2022 | A Message from our President

December 19, 2022

By John v.H. Halsey


With nearly 39 years under our belt, I can’t help but reflect on our earliest conservation successes. They truly define who we are as an organization today and our approach of finding win-win solutions to conservation challenges for landowners and communities alike. It is when community conservation began to take hold in our work. What follows is a story worth being retold.

During our infancy in the mid-1980s, along the shoreline of Big Fresh Pond in Southampton, a 1-acre parcel of pristine freshwater wetlands and upland was to be developed. A building permit application had been filed and neighbors were notified and alarmed. The owners, Eduardo and Pola Schijman, soon realized that there was mounting opposition and that an attorney had been retained to fight the development of this special parcel. The Trust was invited to join the litigation, but we declined in order to explore other options. With the help of David Gilmartin, the Schijman’s attorney, the purchase of the property was negotiated as a bargain sale.

At the time, the property was appraised at $125,000, but the Schijman’s were willing to sell it to the Trust for $85,000. The difference between the appraised value and the purchase price constituted a charitable gift to the Schijmans – a win-win for the owners, the Trust, and the community. But we did not have $85,000! Enter Kurt Billing, a 24-year old neighbor who grew up on the pond, known by the nickname of “Nature” among friends and family. Amazingly, he took out a $25,000 personal loan to contribute to the cause. Then he helped raise the balance of $60,000 from other concerned neighbors. The closing happened 36 years ago in December 1986 and was the first of its kind at the Trust in which neighbors joined together to preserve land.

Kurt, who taught hundreds of local children to swim in Big Fresh Pond, said in a New York Times article from December 28, 1986: “I’m 24, I don’t earn a lot, I live and work out here, and it’s going to take me a long time to pay that loan off. But I know 40 years from now, when people can still use that lake to fish and teach their kids to swim, I’m going to be glad that I and other people put the effort in at this time.”

For Kurt, and many others, the land and the pond represented extraordinary community assets. The property contributed to the health and beauty of the pond as well as the sense of place around it. Kurt’s passion ignited the neighborhood to action, and illustrates the power of the connection between land and people. To date, the Trust has completed over 600 projects on the East End and beyond, every one of them grounded in the connection to, and the love of, the land. Recent examples include the acquisition of sacred land at Sugar Loaf Hill in concert with the Shinnecock Graves Protection Warrior Society and Southampton Town, the protection and restoration of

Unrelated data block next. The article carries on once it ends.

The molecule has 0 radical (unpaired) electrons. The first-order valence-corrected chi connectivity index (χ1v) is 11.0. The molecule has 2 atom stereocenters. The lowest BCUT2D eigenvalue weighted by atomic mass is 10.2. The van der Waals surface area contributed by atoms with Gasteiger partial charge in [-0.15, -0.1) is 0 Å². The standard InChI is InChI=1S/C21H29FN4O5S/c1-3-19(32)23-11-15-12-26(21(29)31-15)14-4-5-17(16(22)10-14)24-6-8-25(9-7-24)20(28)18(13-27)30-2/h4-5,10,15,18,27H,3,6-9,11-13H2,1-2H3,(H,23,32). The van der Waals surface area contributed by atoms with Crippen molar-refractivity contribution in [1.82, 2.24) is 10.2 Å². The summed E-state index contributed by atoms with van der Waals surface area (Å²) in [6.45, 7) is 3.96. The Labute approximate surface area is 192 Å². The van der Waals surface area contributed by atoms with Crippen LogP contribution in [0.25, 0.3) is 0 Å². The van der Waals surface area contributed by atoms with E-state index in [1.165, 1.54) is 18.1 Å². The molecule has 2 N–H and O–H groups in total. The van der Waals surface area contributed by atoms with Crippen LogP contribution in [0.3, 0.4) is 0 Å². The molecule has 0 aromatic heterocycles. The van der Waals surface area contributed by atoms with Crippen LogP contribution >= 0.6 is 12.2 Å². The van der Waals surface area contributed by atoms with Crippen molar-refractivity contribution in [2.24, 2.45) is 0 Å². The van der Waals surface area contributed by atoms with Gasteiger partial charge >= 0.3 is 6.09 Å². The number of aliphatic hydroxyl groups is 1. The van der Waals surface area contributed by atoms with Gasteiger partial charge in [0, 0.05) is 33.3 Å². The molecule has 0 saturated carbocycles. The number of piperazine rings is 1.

farmland that now hosts working farms in Brentwood with the Sisters of St. Joseph and Suffolk County, and the re-assemblage of the Condzella family farm with the help of New York State and many donors in Wading River and beyond.

In these pages you will learn more about our most recent work, all made possible by you. I invite you to also explore our website – our Interactive Map as well as our Places to Visit pages. You will read some of the conservation stories you’ve helped write through your support and learn more about the people behind the acres. These stories reflect the connection between land and people in a multitude of ways, and the foundation of community conservation. The Trust is striving to strengthen and celebrate this connection by growing a diverse conservation community, one in which our work is relevant to all. Indeed, this is key to our continued success. 

After the Trust’s acquisition of the 1-acre shoreline preserve that Kurt made possible, he led the charge to protect over 160 acres in Tuckahoe Woods with the help of Suffolk County, Southampton Town, and the Trust. This is part of the Big Fresh Pond watershed. There is a trail through Tuckahoe Woods that includes a Kurt Billing Loop with a spur that leads to our preserve on Big Fresh Pond. The preserve is now known as Nature’s Preserve after being dedicated to Kurt soon after his untimely death in 2009.

But Kurt’s inspiration is captured on a memorial rock at Nature’s Preserve: “This preserve is dedicated to the memory of Kurt Billing, known by his many friends as ‘Nature,’ a devoted servant of the land who, with a big smile, tireless energy, generosity, and open heart, made our community a better place. With ‘Nature’ in mind, we celebrate the Nature he loved.” Our work is dedicated to Kurt and all of you who we have the privilege to work with in common cause to conserve what we know and love for generations to come.


Tim Caufiled, Kurt Billing, and John v.H.Halsey in 2006

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